New John Lewis Graphic Memoir ‘Run’ Holds Timely Lessons For Today’s Activists
John Lewis was many things: civil rights icon, champion of non-violence, influential Congressman, and also the National Book Award-winning author of a best-selling trilogy of graphic novels (March Books 1-3), looking back on his early years in the movement. He and his collaborators, writer Andrew Aydin and artists Nate Powell and L. Fury, intended to continue his memoir in the same format with Run, which comes out August 3 from Abrams ComicArts. Though Lewis did not live to see its release, the book serves as a reminder that the battles for equality and multiracial democracy that defined his public career remain current events, not history.
Whereas the moral universe of the March trilogy, covering the fight to end legal segregation, was fairly well defined, Run tackles the more complex era following the passage of the Civil Rights Act and the Voting Rights Act in 1965, when the movement began to fragment along questions of ideology and tactics, and opponents became more sophisticated in their efforts to perpetuate white domination. This was a difficult period for the country in general, but also for Lewis personally when he found himself ousted from leadership of the Student Nonviolent Coordinating Committee (SNCC) and in deep disagreement with the more confrontational tactics of the emerging Black Power movement.
Lewis’s co-author, friend and longtime congressional aide Andrew Aydin said that portraying the sincere debates that took place within the broader struggle for justice is important to both history and the current day. “When we look at [any social justice movement], it’s easy to sensationalize the disagreements and show it as fractured when in fact it is normal to have these debates. The most important part is that you have disagreements internally, but then march together for the common purpose. Young people should know that what they’re going through now [in the BLM movement and elsewhere] is very similar to what John Lewis went through in his time.”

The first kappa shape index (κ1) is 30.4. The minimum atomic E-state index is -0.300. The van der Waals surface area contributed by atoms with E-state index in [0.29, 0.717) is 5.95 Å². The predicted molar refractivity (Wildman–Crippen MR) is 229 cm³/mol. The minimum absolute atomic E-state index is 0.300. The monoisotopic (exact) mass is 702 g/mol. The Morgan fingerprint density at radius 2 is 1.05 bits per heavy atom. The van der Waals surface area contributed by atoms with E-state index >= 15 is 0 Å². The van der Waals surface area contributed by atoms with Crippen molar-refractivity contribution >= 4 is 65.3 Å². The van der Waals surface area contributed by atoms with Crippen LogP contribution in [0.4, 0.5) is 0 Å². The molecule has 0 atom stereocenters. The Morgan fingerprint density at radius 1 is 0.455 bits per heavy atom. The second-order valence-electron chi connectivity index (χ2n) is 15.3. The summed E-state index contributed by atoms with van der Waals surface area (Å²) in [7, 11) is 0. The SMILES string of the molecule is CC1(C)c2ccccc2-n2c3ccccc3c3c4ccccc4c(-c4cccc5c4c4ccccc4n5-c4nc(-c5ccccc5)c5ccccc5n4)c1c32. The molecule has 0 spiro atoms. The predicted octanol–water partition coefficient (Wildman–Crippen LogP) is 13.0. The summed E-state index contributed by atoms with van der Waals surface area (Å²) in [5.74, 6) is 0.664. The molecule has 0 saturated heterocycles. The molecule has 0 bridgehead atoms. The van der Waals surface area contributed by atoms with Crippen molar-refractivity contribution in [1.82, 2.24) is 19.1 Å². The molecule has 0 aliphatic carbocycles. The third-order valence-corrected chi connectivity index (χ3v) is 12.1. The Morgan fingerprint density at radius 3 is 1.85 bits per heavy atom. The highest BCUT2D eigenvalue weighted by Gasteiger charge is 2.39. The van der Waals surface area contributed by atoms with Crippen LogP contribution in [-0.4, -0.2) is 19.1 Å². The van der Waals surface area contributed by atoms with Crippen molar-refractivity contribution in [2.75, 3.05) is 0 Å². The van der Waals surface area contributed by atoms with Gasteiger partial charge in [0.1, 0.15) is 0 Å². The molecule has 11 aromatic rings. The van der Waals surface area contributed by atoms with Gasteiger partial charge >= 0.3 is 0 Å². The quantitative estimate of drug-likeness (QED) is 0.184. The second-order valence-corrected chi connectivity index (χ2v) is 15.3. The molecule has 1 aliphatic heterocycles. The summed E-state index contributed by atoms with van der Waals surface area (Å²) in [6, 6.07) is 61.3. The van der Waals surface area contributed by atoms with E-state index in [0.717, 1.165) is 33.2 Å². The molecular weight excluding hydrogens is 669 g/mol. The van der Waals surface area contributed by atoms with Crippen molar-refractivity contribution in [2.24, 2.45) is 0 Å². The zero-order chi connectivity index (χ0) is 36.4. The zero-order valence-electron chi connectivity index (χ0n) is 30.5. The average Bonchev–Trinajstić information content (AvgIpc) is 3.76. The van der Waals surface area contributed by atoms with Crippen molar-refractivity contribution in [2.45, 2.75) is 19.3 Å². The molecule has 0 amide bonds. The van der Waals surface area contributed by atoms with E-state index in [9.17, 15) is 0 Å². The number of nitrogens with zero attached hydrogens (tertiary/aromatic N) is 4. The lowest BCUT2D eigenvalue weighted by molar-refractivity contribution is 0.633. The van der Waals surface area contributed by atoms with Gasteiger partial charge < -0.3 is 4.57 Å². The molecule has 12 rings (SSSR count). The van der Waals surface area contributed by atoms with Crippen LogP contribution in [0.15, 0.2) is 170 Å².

He also said that he and Lewis wanted to show the politics of the civil rights era in the context of its time, including how leaders became skeptical of President Johnson over Vietnam and took controversial positions on all kinds of social and political issues. “Most Americans have this idealistic picture of that era that boils down to a few words, I have a dream,” said Aydin. “There’s a tendency to whitewash the legacy of the movement, and I’m very concerned that people are going to water down [Lewis’s] radicalism, his militancy, everything that made him ahead of his time down to his final days in Congress to present this corporate, sanitized version of him.”
Run puts down a clear marker for future historians that is both true to Lewis’s vision and meticulously researched. Aydin and his partners’ company Good Trouble Productions, which produced the book for Abrams, took great care to present an accurate account of the history, both narratively and visually. Though Lewis relied on his own recollections for the basic framework, Aydin and his associates combed over archives, including contemporary reports from Black newspapers in the South that have not shown up as sources in other accounts. They also conducted interviews with surviving participants and voluminous visual research on the physical locations to give readers an accurate sense of time and place. Their entire process is detailed in over 50 pages of notes and end-matter included in the Abrams edition.